15. Amir Nsdeem says:

There are no words for tstimonial of example.Jacques live 100 & 100 years to give us such examples

16. kireeti says:

it is a different kind of presentation…nice, i liked it!!!

17. BobN says:

..a good visual aid, it’s always helpful! Thanks.

18. ramakrushna says:

easiest way to understand the difference between active & reactive power

19. vaithiyanathan says:

nice explanation…everyone can understand easily..
who donot hv electrical knowledge also……thank u

20. Sivakumar says:

Super! Its way to understand everyone easily. I need to know KVA calculation.

21. mehul patel says:

This is one of good lesson with great example

22. ABDUL says:

This is interesting,I believe it requires no further explanation,even to a primary school child!

23. Jayajith says:

Superb Explanation……….. No Need of any traditional explanations

24. David C says:

Reactive power is the energy that is transmitted from the generator to the load and is then returned to the generator every half cycle. It is not the froth on the beer , it is real beer, it is just that it is left in the glass. An appliance that consists of a magnetic circuit requires a certain energy to magnetise and de-magnetise the magnetic circuit in each half cycle. That energy is stored in the magnetic circuit but not converted in another form of energy. When the direction of the voltage in the circuit is reversed, the next half cycle, the energy is returned to the generator and then returned back to the load in the opposite direction to magnetise the circuit in the opposite direction. And so the cycle continues.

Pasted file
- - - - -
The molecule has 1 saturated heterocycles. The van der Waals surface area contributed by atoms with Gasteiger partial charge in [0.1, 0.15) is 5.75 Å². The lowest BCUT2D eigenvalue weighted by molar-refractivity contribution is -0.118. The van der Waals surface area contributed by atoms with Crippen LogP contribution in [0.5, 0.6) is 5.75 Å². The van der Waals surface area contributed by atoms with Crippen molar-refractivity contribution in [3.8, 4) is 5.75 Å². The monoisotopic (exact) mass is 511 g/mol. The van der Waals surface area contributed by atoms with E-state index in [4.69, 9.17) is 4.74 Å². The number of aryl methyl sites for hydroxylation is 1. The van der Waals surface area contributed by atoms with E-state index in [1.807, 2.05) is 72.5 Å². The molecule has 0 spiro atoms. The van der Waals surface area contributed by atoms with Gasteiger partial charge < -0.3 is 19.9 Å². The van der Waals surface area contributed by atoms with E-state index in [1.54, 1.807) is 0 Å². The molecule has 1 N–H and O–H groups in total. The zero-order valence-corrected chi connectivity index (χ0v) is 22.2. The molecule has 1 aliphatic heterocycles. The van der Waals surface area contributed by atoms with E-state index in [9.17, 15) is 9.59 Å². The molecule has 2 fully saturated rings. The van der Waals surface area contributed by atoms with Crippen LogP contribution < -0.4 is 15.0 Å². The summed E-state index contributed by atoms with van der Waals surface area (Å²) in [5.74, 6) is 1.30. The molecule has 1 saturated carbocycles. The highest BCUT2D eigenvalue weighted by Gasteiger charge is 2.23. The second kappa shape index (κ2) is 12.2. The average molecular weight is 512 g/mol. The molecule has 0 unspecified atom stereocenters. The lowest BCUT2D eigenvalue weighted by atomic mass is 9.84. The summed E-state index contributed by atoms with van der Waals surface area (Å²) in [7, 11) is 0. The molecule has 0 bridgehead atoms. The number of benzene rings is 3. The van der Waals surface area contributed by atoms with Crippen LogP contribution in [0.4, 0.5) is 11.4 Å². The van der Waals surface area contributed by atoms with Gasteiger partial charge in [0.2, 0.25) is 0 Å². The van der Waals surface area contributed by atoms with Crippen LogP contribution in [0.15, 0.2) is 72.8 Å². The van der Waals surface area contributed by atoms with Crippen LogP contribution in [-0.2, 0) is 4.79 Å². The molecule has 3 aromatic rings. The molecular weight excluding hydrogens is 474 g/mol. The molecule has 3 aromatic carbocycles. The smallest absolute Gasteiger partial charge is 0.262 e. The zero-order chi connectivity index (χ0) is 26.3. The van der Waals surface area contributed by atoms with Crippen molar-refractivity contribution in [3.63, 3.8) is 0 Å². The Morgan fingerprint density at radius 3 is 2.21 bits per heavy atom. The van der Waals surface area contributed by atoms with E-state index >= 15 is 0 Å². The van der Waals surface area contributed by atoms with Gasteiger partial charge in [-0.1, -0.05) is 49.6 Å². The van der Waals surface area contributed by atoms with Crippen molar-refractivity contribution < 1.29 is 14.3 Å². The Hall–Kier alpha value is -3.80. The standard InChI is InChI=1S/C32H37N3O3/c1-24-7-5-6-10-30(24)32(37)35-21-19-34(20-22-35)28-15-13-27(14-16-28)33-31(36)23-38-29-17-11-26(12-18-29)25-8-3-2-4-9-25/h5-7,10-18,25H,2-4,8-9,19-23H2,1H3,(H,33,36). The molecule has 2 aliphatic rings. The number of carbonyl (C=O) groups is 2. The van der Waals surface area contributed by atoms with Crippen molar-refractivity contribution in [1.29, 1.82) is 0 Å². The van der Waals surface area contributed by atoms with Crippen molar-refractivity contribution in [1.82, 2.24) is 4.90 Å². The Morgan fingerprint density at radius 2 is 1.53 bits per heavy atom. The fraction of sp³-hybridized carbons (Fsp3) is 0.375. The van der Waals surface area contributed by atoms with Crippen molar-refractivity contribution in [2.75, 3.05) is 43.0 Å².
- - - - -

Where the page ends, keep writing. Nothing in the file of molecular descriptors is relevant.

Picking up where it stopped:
The reactive power (energy) is therefore not less real that the power that is being converted into another form of energy (mechanical power etc) it is just power that does not get use by the load.